You Don’t Know This Jack
April 23, 2010
Have you ever thought about what it would be like to see yourself being portrayed in a movie? Would you be flattered? Outraged? Freaked out or creeped out?
Though I have my own fantasies, mainly involving the sudden inheritance of vast wealth and, occasionally, major league baseball talent, this was, frankly, something I had never thought about.
Until it happened. I have just finished watching a movie in which I am a character, and it was an odd experience. This weekend, HBO is airing a made-for-TV movie called You Don’t Know Jack, about the apostle of assisted suicide, Jack Kevorkian.
I covered the Kevorkian saga, principally for The New York Times and the Boston Globe. I did long pieces about him in Vanity Fair, Esquire, and other magazines, and saw him and his flamboyant attorney, Geoffrey Fieger, often between 1993 and 1999.
Presumably because of this, the movie makes me into a fairly important secondary character, although, as you might expect from Hollywood, the script doesn’t stick to the facts.
The character who was given my name actually seems to be a composite of me and several other reporters. In the movie, I am depicted as a staff writer for the Detroit Free Press. (I never was.) The actor who plays “Jack Lessenberry” (James Urbaniak) appears younger, thinner and probably better looking than the real McCoy, but a tad scruffier. (“No, it is you. See, he eats awful food,” my significant other whispered after a scene in a greasy spoon.)
Actually, I was surprised to find that I felt no emotional connection at all. Most of my character’s lines are things I never said, and the movie completely turns around one thing I did say.
After Kevorkian videotaped himself committing euthanasia, the event that ultimately got him sent to jail, Mike Wallace of 60 Minutes asked if I thought he were sane.
“I am not competent to deliver a clinical diagnosis,” I said. “But if you mean, is he rational, the answer is yes, he is rational.”
The movie has me saying the opposite.
But leaving my own portrayal aside, You Don’t Know Jack does stick closer to the essential facts than many “biopics.” Al Pacino, indeed, does an absolutely amazing job at capturing Kevorkian‘s mannerisms.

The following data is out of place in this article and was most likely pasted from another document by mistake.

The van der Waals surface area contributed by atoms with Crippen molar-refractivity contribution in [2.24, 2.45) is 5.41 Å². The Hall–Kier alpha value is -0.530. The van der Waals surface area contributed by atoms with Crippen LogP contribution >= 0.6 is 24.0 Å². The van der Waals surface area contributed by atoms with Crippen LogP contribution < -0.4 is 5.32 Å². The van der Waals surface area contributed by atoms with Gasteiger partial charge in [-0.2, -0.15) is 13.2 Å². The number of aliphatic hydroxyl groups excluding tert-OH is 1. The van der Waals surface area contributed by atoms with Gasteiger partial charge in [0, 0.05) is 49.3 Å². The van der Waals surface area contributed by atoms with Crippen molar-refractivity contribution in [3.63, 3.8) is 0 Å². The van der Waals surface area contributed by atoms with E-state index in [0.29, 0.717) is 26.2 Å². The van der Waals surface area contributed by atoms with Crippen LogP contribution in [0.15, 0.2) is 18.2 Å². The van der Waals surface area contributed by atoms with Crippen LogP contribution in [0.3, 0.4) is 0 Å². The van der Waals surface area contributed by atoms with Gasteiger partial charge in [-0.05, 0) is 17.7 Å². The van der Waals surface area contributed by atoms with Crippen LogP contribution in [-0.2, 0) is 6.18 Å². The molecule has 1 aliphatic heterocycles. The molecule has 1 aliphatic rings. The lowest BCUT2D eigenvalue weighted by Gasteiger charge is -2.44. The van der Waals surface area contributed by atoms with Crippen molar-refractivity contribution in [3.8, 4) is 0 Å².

Kevorkian himself, who now spends his days writing books in a rundown apartment across from the Royal Oak Public Library, said he found it hard to believe he wasn’t watching himself.
I could well believe it. The real Kevorkian, however, was scrawnier and bonier than the Pacino version, and his irrational rages were more explosive and terrifying than shown here.
On the other hand, the producers might have done better had they asked Geoffrey Fieger to play himself; Danny Huston delivers at best a smirking parody that fails to show how completely the charismatic lawyer dominated both the coverage and the courtrooms.
Possibly the film’s most revealing moment comes when Kevorkian tells sidekick Janet Good, played by Susan Sarandon, that he ought to have married and had children to perpetuate the family name. “Yes, but could you have loved anybody?” she asked.
Kevorkian cannot answer, which is an answer in itself. The movie follows the Kevorkian saga as it unfolded between 1990 and 1999, when the renegade pathologist finally managed to get himself convicted and sent off to prison, which is what he in fact wanted.
Yet it fails to solve the enigma of this baffling little man, who was utterly mesmerized by the transition between life and death, but whose self-destructive instincts torpedoed his own cause.
Though his crusade was presented as being about relieving suffering, that was an intellectual abstraction for him. He did not emotionally engage with anyone. When, in real life, his sister died of a massive heart attack, I went to her apartment to write about it.
Her daughter was there, crying. Geoffrey Fieger was considerably shaken. Margo’s shawl and knitting needles were on the table where she had left them before going to the hospital. Kevorkian sat next to me on a couch. Finally, he whispered to me, “Do you think it would be okay if I watched TV?”
The man himself may be an unsolvable riddle, but the issues he raised haven’t gone away. The national climate changed dramatically after Kevorkian went off to prison.
September 11 followed, as did two wars and a massive recession. Physician-assisted suicide largely disappeared from the national debate, in part because of world events, in part because of better pain management and hospice care.
Yet there are still people who are kept alive long after life has lost its sweetness. “You’ll see this legal, but not for the right reasons,” Kevorkian told me once. “Society won’t be able to afford to do otherwise.”
The Kevorkian I knew was sometimes a crank. He was not, however, always wrong.
Veteran journalist and national Emmy Award winner Jack Lessenberry teaches at Wayne State University, serves as Michigan Radio’s senior political analyst and writes regularly for several publications. He also serves as The Toledo Blade’s writing coach and ombudsman and is host of the weekly television show Deadline Now on WGTE-TV in Toledo.